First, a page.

Do I appeal EEOC? Do I accept offer? Do I take right to sue letter?

DO I accept offer from fact finding meeting which EEOC was going to send me with right to sue letter. EMployer offered 1000 I countered with 4000 they offered 1400. Orginal amt asked much much higher but to avoid court would settle for fees created from wrongful discharge. Should I take right to sue letter..have attorney write letter requesting a larger amount or they dont accept my offer I will continue case to court? or take money and sign off?

2 answers  |  asked Nov 2, 2011 6:21 PM [EST]  |  applies to Pennsylvania

Answers (2)

Christopher Ezold
Before I respond to your inquiry, I must state that we have not spoken, I have not reviewed the relevant documents and facts, and I do not represent you. Therefore, my discussion below is not a legal opinion, but is informational only. Finally, my discussion applies only to issues to which Pennsylvania or Federal law apply, unless otherwise specified.

That being said, there are several normal opportunities to settle a discrimination claim; one of them is at the fact finding meeting with the EEOC. If you do not settle now, it is likely that the case would not settle for a long time to come. If the value of the case is only $4,000 in your mind, $1,400 is a good settlement at this juncture, even if it does not cover your total losses. You will expend far more than the remaining $2,600 of your losses in pursuing the case in court.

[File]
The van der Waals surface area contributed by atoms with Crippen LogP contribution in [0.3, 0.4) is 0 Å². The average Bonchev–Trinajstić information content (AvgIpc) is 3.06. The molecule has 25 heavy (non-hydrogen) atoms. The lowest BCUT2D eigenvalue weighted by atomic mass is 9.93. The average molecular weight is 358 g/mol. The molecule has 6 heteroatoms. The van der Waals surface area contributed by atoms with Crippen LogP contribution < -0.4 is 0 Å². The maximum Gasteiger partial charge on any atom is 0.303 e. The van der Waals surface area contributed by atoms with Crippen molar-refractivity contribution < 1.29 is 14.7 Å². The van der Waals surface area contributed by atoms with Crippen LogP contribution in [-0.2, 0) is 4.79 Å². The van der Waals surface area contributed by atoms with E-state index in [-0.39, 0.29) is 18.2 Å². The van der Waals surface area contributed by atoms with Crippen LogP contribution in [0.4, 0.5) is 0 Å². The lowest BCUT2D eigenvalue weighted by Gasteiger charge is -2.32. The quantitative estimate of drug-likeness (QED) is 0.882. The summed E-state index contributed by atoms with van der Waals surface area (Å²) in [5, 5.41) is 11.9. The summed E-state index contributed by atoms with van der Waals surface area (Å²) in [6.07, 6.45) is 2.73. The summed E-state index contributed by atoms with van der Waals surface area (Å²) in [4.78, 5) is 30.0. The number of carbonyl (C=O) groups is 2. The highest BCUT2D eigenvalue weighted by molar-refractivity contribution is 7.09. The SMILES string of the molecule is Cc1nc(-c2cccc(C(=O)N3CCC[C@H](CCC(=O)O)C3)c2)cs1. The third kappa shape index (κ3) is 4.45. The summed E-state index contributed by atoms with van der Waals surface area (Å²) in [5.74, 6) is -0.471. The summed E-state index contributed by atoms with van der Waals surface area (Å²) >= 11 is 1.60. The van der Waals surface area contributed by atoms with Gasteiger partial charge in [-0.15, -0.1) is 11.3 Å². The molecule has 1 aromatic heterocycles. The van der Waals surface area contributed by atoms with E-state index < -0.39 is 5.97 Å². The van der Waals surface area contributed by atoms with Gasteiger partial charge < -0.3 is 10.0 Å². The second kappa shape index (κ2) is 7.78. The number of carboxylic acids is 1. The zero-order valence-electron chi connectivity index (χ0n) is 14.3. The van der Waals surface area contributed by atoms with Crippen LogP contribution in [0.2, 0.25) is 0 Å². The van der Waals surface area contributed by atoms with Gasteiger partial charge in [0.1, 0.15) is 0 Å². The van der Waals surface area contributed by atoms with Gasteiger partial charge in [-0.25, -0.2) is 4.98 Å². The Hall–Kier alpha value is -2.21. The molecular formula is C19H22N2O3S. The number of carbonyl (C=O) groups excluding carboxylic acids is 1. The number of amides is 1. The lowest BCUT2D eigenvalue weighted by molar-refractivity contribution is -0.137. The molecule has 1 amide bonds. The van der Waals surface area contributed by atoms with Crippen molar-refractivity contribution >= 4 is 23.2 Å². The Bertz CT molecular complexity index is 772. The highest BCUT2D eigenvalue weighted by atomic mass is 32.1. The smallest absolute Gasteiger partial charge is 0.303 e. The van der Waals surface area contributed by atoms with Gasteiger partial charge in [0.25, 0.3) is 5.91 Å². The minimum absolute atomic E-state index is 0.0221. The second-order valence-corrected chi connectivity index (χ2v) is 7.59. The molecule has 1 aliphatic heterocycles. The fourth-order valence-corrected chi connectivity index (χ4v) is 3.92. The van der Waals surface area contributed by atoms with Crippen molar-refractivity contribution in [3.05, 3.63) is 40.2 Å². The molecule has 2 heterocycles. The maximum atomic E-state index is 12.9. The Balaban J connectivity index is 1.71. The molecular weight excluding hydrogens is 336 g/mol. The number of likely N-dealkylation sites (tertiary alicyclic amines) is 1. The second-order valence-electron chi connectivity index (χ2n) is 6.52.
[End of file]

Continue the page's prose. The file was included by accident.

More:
If you would like to discuss this matter further, please feel free to contact me at the below address(es) or number.

/Christopher E. Ezold/
The Ezold Law Firm, P.C.
One Belmont Avenue,
Suite 501
Bala Cynwyd, PA 19004
(610) 660-5585
Cezold@Ezoldlaw.com
www.ezoldlaw.com

posted by Christopher Ezold  |  Nov 3, 2011 09:32 AM [EST]
Harold Goldner
It costs at least $350 to file a complaint in Federal Court. It costs about $600 per deposition (sworn statement) and two thirds of employment discrimination cases filed are dismissed on Summary Judgment before the Plaintiff ever sets eyes on a courtroom or jury.

If you yourself believe the claim is worth no more than $4,000, counsel fees will leave you with even less.

Without any information whatsoever about your case, because you have provided absolutely no information about whether the case is meritorious, just the money discussed, I cannot possibly assess the legal merits of your case, but I can tell you from a purely business standpoint, take the money and run.

posted by Harold Goldner  |  Nov 3, 2011 08:05 AM [EST]

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